The Pittsburgh Penguins against the Carolina Hurricanes in the Eastern Conference Finals is about much more than the Staal family feud, although the matchup between Carolina's Eric Staal and Pittsburgh's Jordan Staal should be a compelling story line throughout this series, especially if form holds and Jordan, the younger brother, sees significant time matched against older brother Eric in the series.
For Pittsburgh, you have two of the biggest names in the game playing some of their best hockey. Sidney Crosby is coming off a series to remember in out-dueling Alex Ovechkin and the Washington Capitals. His 12 goals lead the playoffs and his 21 points is tied for the League lead with Ovechkin. Evgeni Malkin, a MVP candidate in the regular season, has 19 points
For Carolina, it is the brilliance of Eric Staal and Cam Ward, who have been the one-two punch to carry Carolina to four straight Game 7 victories in this team's last two playoff runs. Let's not forget about the magic of Jussi Jokinen for these "Cardiac Canes" or that of Scott Walker, the Game 7 hero against Boston in the second round.
Who will emerge as the Eastern Conference representative in the Stanley Cup Final? That remains to be seen, although the results from the last round suggest that it will take a full seven games to find out the answer.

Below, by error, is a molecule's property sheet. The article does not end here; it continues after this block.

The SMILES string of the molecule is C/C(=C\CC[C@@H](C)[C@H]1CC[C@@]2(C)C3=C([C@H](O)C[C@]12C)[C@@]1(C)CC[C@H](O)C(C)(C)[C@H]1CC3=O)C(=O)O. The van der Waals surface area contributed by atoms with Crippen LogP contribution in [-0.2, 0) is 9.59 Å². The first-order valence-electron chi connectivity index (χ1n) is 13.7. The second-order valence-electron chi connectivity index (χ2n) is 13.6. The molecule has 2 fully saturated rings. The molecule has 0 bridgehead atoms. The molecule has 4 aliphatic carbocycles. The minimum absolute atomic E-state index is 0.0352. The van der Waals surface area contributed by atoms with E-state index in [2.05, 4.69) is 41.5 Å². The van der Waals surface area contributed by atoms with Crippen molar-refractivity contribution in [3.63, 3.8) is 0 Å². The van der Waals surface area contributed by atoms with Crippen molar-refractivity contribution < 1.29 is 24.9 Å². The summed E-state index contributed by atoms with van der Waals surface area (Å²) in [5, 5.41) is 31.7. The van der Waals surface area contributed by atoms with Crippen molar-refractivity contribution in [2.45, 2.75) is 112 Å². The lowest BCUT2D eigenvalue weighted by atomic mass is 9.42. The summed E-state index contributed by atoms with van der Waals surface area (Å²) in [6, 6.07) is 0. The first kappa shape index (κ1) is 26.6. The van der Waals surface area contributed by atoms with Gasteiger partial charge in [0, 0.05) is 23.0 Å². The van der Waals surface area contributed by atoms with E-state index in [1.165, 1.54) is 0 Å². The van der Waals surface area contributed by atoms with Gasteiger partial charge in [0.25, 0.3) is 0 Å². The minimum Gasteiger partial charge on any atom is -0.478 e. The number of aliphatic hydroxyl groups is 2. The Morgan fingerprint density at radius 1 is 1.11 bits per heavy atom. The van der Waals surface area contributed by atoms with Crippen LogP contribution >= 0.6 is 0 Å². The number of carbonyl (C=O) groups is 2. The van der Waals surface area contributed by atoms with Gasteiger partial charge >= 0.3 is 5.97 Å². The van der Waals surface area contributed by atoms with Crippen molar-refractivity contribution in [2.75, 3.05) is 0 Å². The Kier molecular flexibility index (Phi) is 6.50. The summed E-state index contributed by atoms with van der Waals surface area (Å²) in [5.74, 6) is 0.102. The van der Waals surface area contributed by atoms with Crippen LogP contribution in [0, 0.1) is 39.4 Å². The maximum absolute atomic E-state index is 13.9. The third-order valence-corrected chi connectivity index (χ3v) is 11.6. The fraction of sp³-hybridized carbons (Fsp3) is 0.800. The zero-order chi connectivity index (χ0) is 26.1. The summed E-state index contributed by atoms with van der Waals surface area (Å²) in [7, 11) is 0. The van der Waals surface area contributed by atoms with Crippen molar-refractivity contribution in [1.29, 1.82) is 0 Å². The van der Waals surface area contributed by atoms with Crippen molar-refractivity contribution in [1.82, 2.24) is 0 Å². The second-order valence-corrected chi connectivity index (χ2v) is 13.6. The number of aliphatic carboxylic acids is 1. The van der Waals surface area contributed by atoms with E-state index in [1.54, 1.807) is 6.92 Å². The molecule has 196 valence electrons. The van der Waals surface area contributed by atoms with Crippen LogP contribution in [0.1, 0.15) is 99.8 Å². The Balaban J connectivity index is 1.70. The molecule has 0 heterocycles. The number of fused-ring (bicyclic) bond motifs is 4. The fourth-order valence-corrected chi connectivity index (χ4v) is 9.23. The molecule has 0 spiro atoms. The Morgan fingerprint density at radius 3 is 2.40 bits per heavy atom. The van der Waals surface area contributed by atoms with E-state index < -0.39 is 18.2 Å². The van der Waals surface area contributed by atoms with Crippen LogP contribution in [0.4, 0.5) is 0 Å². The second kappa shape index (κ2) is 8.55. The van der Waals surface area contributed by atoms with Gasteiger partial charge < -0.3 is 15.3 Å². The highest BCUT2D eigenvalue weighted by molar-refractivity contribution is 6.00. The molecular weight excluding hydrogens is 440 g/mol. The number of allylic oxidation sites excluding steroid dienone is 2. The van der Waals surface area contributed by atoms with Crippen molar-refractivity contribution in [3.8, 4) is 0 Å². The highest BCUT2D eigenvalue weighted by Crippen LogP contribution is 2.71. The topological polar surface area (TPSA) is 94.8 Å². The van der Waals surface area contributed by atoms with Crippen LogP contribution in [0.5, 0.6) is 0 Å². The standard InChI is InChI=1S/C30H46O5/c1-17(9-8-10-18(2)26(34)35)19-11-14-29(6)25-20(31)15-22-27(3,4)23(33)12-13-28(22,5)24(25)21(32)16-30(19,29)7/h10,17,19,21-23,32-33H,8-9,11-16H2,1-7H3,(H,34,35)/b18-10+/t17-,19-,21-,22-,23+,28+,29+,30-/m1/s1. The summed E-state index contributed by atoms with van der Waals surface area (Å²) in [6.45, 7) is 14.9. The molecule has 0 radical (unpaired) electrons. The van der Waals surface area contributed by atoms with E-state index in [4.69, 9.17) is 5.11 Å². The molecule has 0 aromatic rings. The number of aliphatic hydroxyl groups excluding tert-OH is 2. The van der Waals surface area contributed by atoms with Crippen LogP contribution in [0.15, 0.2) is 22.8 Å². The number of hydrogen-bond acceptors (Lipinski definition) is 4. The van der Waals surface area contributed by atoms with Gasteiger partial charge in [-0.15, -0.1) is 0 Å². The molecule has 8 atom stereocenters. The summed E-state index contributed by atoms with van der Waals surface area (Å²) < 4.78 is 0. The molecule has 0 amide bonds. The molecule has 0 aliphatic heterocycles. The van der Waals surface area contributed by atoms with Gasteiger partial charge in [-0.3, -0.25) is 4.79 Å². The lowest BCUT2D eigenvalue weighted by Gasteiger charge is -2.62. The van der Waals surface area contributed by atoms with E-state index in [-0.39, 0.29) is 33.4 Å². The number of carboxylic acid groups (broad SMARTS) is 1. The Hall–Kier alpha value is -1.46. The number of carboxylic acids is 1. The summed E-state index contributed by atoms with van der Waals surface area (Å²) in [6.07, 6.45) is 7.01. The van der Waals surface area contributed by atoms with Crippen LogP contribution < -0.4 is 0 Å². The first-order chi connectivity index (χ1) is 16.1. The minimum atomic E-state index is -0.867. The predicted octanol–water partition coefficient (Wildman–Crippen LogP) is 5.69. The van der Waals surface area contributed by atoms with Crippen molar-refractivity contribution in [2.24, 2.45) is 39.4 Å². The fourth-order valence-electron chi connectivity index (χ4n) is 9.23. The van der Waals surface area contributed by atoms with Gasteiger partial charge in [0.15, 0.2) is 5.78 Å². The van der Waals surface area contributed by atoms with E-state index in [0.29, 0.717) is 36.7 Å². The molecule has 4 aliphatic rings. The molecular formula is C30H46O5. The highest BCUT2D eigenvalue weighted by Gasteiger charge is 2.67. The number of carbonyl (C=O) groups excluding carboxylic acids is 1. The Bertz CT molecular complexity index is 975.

Sidney Crosby showed why he's the best player on the planet with his performance against the Washington Capitals. Going head-to-head against Alex Ovechkin, Crosby had 8 goals and 13 points. He's among the postseason leaders with 12 goals and 21 points.
Evgeni Malkin also was dominant at times. He almost single-handedly won Game 3 against Washington, and his line with Ruslan Fedotenko and Maxime Talbot was the Penguins' best, scoring big goals and producing consistently strong shifts.
The rest of the lineup started slow but picked up the pace as the second round wore on. After Crosby scored four of the Pens' first five goals, Pittsburgh got goals from 10 players the rest of the series, including three each from Ruslan Fedotenko and Bill Guerin.
Fourth-liners Craig Adams and Miroslav Satan also got into the act -- Adams scored his first career playoff goal in Game 7, and Satan had assists in three of the last four games, including a pair in Game 7.
Eric Staal has been the most dominant forward at times in these playoffs. His run during Carolina's three-game winning streak against Boston was simply mesmerizing. He is a scary combination of speed and brute force that few defensemen can handle, just ask Zdeno Chara.